Soy­bean farm­ers caught in mid­dle of Trump’s trade war

The Washington Times Daily - - FRONT PAGE - BY JAMES VAR­NEY

The Wag­ner fam­ily farm has 300 acres of soy­beans stuck in the North Dakota earth, and whether they will ever be worth a dime re­mains an open ques­tion.

“It’s just been a per­fect storm against us,” said Val Wag­ner, 41. “It’s not just one thing. Trade is an im­por­tant is­sue, but a lot of things are be­yond any­one’s control.”

The Wag­n­ers and other soy­bean grow­ers across the fruited plain are in a pre­car­i­ous po­si­tion partly be­cause of the U.S. trade war with China. The un­cer­tainty over that huge ex­port mar­ket and the rip­ple ef­fect it has had on crops from har­vest to ta­ble have left farm­ers in a bind.

The soy­bean har­vest nor­mally would have been com­pleted in Oc­to­ber, but the beans re­main in the dirt or in al­ready swollen-to-ca­pac­ity si­los and grain el­e­va­tors, a vic­tim of the trade war.

In July, the Trump ad­min­is­tra­tion im­posed 10 per­cent tar­iffs on more than $200 bil­lion of Chi­nese im­ports, cit­ing un­fair trade prac­tices by China, in­clud­ing dump­ing prod­ucts and in­tel­lec­tual copy­right theft. In re­tal­i­a­tion, China slapped tar­iffs on some $60 bil­lion in goods it im­ports from the U.S., in­clud­ing soy­beans.

“Be­tween mother na­ture, the tar­iffs and stor­age is­sues, we’re not done yet, un­for­tu­nately,” said John Buck, a farmer and cus­tom har­vester in New Bloom­ing­ton, Ohio. “Right now, we still have some soy­beans sit­ting in the ground, and the qual­ity will go down while the loss po­ten­tial on that crop goes up ev­ery day.”

Mr. Buck and Ms. Wag­ner say they be­lieve the sit­u­a­tion for farm­ers will be bet­ter in the end, but the end needs to come sooner rather than later. Ms. Wag­ner said fi­nal de­ci­sions must be made by the end of the year.

The farm­ers wel­come the 90-day “cease-fire” that Pres­i­dent Trump and his Chi­nese coun­ter­part, Xi Jin­ping, agreed to in Ar­gentina last week­end, but it does lit­tle to change the sit­u­a­tion in the ground. Farm­ers are scram­bling for time and space, with nei­ther com­po­nent show­ing signs of growth.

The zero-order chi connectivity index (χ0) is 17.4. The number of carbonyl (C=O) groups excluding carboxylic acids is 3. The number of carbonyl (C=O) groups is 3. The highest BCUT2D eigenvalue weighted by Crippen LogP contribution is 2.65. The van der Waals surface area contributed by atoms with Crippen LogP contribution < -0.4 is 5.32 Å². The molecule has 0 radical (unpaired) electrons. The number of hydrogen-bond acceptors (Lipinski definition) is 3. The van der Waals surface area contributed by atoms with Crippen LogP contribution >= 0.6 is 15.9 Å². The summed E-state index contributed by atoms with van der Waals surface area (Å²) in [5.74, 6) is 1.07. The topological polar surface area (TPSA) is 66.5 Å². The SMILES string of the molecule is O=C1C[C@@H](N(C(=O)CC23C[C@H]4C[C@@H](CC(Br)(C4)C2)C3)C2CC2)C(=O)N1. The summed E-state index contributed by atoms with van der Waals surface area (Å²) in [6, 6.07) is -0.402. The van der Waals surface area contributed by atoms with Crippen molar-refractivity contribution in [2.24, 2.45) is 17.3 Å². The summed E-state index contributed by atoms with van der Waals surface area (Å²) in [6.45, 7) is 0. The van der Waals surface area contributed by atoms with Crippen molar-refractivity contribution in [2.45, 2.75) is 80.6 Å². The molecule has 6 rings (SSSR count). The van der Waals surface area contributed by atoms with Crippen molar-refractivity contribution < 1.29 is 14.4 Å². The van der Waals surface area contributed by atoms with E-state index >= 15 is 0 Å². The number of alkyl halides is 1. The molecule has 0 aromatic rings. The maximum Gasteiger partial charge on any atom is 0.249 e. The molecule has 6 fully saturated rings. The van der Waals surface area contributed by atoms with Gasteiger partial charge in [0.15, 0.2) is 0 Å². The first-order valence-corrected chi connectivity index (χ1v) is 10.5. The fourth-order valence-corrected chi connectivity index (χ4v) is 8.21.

For the farmer, the trans­ac­tion ends when the soy­bean is sold to who­ever stores it. While some of this year’s har­vest is tied to con­tracts signed be­fore the trade war erupted, those hop­ing to sell their crop on the spot mar­ket or to ma­jor ex­porters face a daunt­ing chal­lenge.

From Septem­ber 2017 to Au­gust, 1 bil­lion bushels of soy­beans left Amer­ica via the Great Lakes, down the Mis­sis­sippi River to New Or­leans or out of Pa­cific North­west ports head­ing to China, ac­cord­ing to economists with the Depart­ment of Agri­cul­ture. That marked the first 12-month de­cline in soy­bean ex­ports in a decade. Since Au­gust, ex­ports to China have plunged 97 per­cent.

“We’re down to al­most noth­ing,” an Agri­cul­ture Depart­ment of­fi­cial said.

China buys one-third of all soy­beans planted around the world, and the U.S. and Brazil ac­count for two-thirds of all soy­beans grown, said John New­ton, chief economist with the Amer­i­can Farm Bureau Fed­er­a­tion. Some an­a­lysts are fret­ting that the mar­ket losses could prove dif­fi­cult to re­gain.

“Once China walks away from a mar­ket, there’s re­ally no one else that can step up and fill those shoes,” Mr. New­ton said.

At this point in the cal­en­dar, the U.S. typ­i­cally would have 600 mil­lion or more bushels of soy­beans shipped or en route to China. This year, the amount stands at 12 mil­lion, ac­cord­ing to the Farm Bureau.

Mr. New­ton said he hopes the 90-day re­prieve Mr. Trump and Mr. Xi agree to will pro­vide the nec­es­sary win­dow for this year’s har­vest.

“Soy­bean ex­ports are fore­cast to fall $800 mil­lion to $21.0 bil­lion as both vol­umes and unit val­ues de­cline, in large part due to weak­en­ing de­mand from China,” the USDA pre­dicted in its most re­cent quar­terly re­port.